During ultrasonic soldering according to this invention, and as shown in FIG. 2, primary heat generation takes place between the mating surface 23 of the bar and top surface 24 of the solder, which surfaces are frictionally engaged as shown. Vibration is also imparted to mating surface 25 of the solder bottom and surface 26 of the circuit trace. At the moment the solder melts, ultrasonic vibration is immediately stopped (the time period usually being about 1-2 seconds for the heat generation from vibration to melt the solder). The moment of melting of the solder can be predetermined by empirical trial and error which examines test pieces at different stop times to see the size of the melt as the joint area.

FIG. 3 illustrates how copper wire or metal foil may be ultrasonically soldered to a circuit board containing an integrated circuit. In this application, a heat spreader 35 comprised of copper and aluminum is interposed between the surface 13 (of the horn 12)and wire or foil 36, to promote better distribution of the ultrasonic energy over an uneven surface such as possessed by the wire, or to protect the engaged element, such as foil, from being cut by the knurling or the face of the horn.

It would be difficult to solder an assembly where foil two sides are brought together to be soldered (the foil sides confronting each other of two separate integrated circuit boards) because insufficient sonic, vibrations can be transmitted through the board, through the foil to the solder interface. However, this problem can be overcome if one of the boards contain metallic thermal vias extending through the board, coupled with the use of a heat spreader element. The solder may be melted because sufficient heat will be generated utilizing the vibration transmitting thermal vias and the heat spreader 35. Without the thermal vias, insufficient frictional energy is produced to sufficiently melt the solder. If more than usual ultrasonic energy were to be applied to the foils without the thermal vias or without the heat spreader, the board material would burn.

As shown in FIG. 4, application of shearing ultrasonic motion can be applied to an assembly 40 where a leaded component 41 with tinned leads 42 must be soldered to an integrated circuit trace 43 on a heat sensitive circuit board 44. As shown, a special tool 45 on the face 13 of the horn 12 provides an annular surface 46 (defined by recess 47) that engages only the depending leads 42 so that surface 48 of the tin leads may be agitated sufficiently against the trace metal 43 to generate frictional heat that leads to melting of the tin and thus soldering of the leads when ultrasonic vibrations ceases.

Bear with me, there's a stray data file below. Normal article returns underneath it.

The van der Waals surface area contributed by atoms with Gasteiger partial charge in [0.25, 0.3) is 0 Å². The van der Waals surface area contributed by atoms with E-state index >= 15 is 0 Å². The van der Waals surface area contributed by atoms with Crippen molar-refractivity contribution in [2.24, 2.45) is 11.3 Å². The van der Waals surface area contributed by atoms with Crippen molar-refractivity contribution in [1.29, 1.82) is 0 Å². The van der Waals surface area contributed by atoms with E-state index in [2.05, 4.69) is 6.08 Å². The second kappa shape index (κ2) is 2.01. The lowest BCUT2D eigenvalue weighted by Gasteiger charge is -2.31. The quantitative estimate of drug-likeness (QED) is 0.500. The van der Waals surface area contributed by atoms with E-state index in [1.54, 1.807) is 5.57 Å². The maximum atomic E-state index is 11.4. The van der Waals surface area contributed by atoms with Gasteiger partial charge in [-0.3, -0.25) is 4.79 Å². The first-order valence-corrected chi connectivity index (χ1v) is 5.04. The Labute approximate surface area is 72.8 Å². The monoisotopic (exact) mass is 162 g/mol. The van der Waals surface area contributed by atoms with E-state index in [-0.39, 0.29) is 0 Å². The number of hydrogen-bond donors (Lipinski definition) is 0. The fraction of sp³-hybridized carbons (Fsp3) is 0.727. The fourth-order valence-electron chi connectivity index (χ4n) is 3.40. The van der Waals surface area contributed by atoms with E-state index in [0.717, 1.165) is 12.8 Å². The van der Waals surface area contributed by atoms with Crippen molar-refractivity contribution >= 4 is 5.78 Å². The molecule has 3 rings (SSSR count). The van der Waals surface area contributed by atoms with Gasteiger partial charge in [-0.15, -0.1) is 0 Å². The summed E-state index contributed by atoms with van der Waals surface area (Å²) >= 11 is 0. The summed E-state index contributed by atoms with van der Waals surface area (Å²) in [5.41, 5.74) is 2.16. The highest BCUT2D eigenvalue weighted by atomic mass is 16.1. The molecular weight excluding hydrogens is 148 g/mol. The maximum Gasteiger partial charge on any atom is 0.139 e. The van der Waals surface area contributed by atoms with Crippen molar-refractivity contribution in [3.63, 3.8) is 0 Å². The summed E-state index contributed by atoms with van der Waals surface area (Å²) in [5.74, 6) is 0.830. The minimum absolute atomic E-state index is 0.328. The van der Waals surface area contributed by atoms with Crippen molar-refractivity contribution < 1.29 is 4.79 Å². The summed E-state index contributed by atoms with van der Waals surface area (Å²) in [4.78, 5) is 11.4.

While particular embodiments of the invention have been illustrated and described, it will be obvious to those skilled in the art that various changes and modifications may be made without departing from the invention, and it is intended to cover in the appended claims all such modifications and equivalents as fall within the true spirit and scope of this invention.

Patent Citations
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Referenced by
Citing PatentFiling datePublication dateApplicantTitle
US6464324 *Jan 31, 2000Oct 15, 2002Picojet, Inc.Microfluid device and ultrasonic bonding process
US6530653Jul 25, 2001Mar 11, 2003Picojet, Inc.Ultrasonic bonding of ink-jet print head components
US6783213Oct 15, 2002Aug 31, 2004Picojet, Inc.Microfluid device and ultrasonic bonding process
US6928731May 21, 2004Aug 16, 2005Picojet, Inc.Ultrasonic bonding process for making a microfluid device
US6932262 *Jul 25, 2003Aug 23, 2005Nec Electronics CorporationBonding method and bonding apparatus
US7370786Jul 15, 2005May 13, 2008Nec Electronics CorporationBonding method and bonding apparatus
US8777088 *Sep 14, 2012Jul 15, 2014Baker Hughes IncorporatedMethods for attaching cutting elements to earth-boring tools using tapered surfaces
US9064805 *Mar 13, 2014Jun 23, 2015Itn Energy Systems, Inc.Hot-press method
US20040214406 *Jul 25, 2003Oct 28, 2004Nec Electronics CorporationBonding method and bonding apparatus
US20040237304 *May 21, 2004Dec 2, 2004Picojet, Inc.Ultrasonic bonding process for making a microfluid device
US20060011706 *Jul 15, 2005Jan 19, 2006Nec Electronics CorporationBonding method and bonding apparatus
CN1326658C *Jan 19, 2005Jul 18, 2007哈尔滨工业大学Aluminium base composite material ultrasonic wave fine welding method
CN100444345CAug 27, 2003Dec 17, 2008爱立发株式会社Method and apparatus for bonding electronic components
CN100556697CJan 31, 2001Nov 4, 2009皮科杰特公司Method for making jet-ink printed head
Classifications
U.S. Classification228/111.5, 228/180.21, 257/E21.518
International ClassificationH01L21/607, B23K20/10, H05K3/34, H05K3/36
Cooperative ClassificationB23K20/10, H01L2924/14, H05K3/3421, H01L2924/01029, H01L2924/01013, H05K2203/0285, H01L2924/01082, H05K3/3494, B23K2201/36, H01L24/80, H05K3/363, H05K2203/0195, H05K3/3463, H01L2924/01033, H01L2924/01047, H01L2924/01005, H01L2924/01006, H01L2924/014, H01L2924/01019
European ClassificationH01L24/80, B23K20/10, H05K3/34H, H05K3/36B2
Legal Events
DateCodeEventDescription
Aug 28, 1997ASAssignment
Owner name: FORD MOTOR COMPANY, MICHIGAN
Free format text: ASSIGNMENT OF ASSIGNORS INTEREST;ASSIGNORS:TOPPING, MARK STEPHEN;PHAM, CUONG VAN;HAYDEN, BRIAN JOHN;REEL/FRAME:008673/0519
Effective date: 19970529
Jun 20, 2000ASAssignment
Dec 2, 2002FPAYFee payment
Year of fee payment: 4
Jan 31, 2007REMIMaintenance fee reminder mailed
Jul 13, 2007LAPSLapse for failure to pay maintenance fees
Sep 4, 2007FPExpired due to failure to pay maintenance fee
Effective date: 20070713